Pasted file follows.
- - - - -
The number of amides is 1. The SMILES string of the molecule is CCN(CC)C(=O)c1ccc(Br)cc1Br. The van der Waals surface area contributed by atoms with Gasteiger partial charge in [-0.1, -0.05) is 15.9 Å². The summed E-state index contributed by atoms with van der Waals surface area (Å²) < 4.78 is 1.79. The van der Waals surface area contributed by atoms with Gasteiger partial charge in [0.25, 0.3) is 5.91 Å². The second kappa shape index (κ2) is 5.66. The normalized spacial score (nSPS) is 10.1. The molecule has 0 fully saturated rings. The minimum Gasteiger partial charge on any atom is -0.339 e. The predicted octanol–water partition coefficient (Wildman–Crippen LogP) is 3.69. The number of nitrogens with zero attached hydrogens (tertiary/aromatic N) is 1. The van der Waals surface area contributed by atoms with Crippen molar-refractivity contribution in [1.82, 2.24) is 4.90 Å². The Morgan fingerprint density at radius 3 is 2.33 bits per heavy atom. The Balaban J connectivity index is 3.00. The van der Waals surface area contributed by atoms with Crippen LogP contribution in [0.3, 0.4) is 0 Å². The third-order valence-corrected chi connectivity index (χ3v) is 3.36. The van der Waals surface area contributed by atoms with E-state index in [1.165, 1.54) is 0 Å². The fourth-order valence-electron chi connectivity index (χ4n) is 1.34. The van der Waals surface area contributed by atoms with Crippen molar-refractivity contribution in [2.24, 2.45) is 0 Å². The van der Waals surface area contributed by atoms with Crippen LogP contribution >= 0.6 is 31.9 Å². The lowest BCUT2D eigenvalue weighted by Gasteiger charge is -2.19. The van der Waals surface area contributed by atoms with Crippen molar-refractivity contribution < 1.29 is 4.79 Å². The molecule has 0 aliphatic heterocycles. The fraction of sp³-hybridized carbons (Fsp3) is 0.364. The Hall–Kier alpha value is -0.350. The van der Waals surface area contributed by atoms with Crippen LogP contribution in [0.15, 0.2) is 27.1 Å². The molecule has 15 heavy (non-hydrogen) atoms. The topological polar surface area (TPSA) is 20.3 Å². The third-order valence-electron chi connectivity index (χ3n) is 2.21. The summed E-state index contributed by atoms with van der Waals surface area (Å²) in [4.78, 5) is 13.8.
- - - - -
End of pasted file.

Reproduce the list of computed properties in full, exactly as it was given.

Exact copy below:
The number of amides is 1. The SMILES string of the molecule is CCN(CC)C(=O)c1ccc(Br)cc1Br. The van der Waals surface area contributed by atoms with Gasteiger partial charge in [-0.1, -0.05) is 15.9 Å². The summed E-state index contributed by atoms with van der Waals surface area (Å²) < 4.78 is 1.79. The van der Waals surface area contributed by atoms with Gasteiger partial charge in [0.25, 0.3) is 5.91 Å². The second kappa shape index (κ2) is 5.66. The normalized spacial score (nSPS) is 10.1. The molecule has 0 fully saturated rings. The minimum Gasteiger partial charge on any atom is -0.339 e. The predicted octanol–water partition coefficient (Wildman–Crippen LogP) is 3.69. The number of nitrogens with zero attached hydrogens (tertiary/aromatic N) is 1. The van der Waals surface area contributed by atoms with Crippen molar-refractivity contribution in [1.82, 2.24) is 4.90 Å². The Morgan fingerprint density at radius 3 is 2.33 bits per heavy atom. The Balaban J connectivity index is 3.00. The van der Waals surface area contributed by atoms with Crippen LogP contribution in [0.3, 0.4) is 0 Å². The third-order valence-corrected chi connectivity index (χ3v) is 3.36. The van der Waals surface area contributed by atoms with E-state index in [1.165, 1.54) is 0 Å². The fourth-order valence-electron chi connectivity index (χ4n) is 1.34. The van der Waals surface area contributed by atoms with Crippen molar-refractivity contribution in [2.24, 2.45) is 0 Å². The van der Waals surface area contributed by atoms with Crippen LogP contribution >= 0.6 is 31.9 Å². The lowest BCUT2D eigenvalue weighted by Gasteiger charge is -2.19. The van der Waals surface area contributed by atoms with Crippen molar-refractivity contribution < 1.29 is 4.79 Å². The molecule has 0 aliphatic heterocycles. The fraction of sp³-hybridized carbons (Fsp3) is 0.364. The Hall–Kier alpha value is -0.350. The van der Waals surface area contributed by atoms with Crippen LogP contribution in [0.15, 0.2) is 27.1 Å². The molecule has 15 heavy (non-hydrogen) atoms. The topological polar surface area (TPSA) is 20.3 Å². The third-order valence-electron chi connectivity index (χ3n) is 2.21. The summed E-state index contributed by atoms with van der Waals surface area (Å²) in [4.78, 5) is 13.8.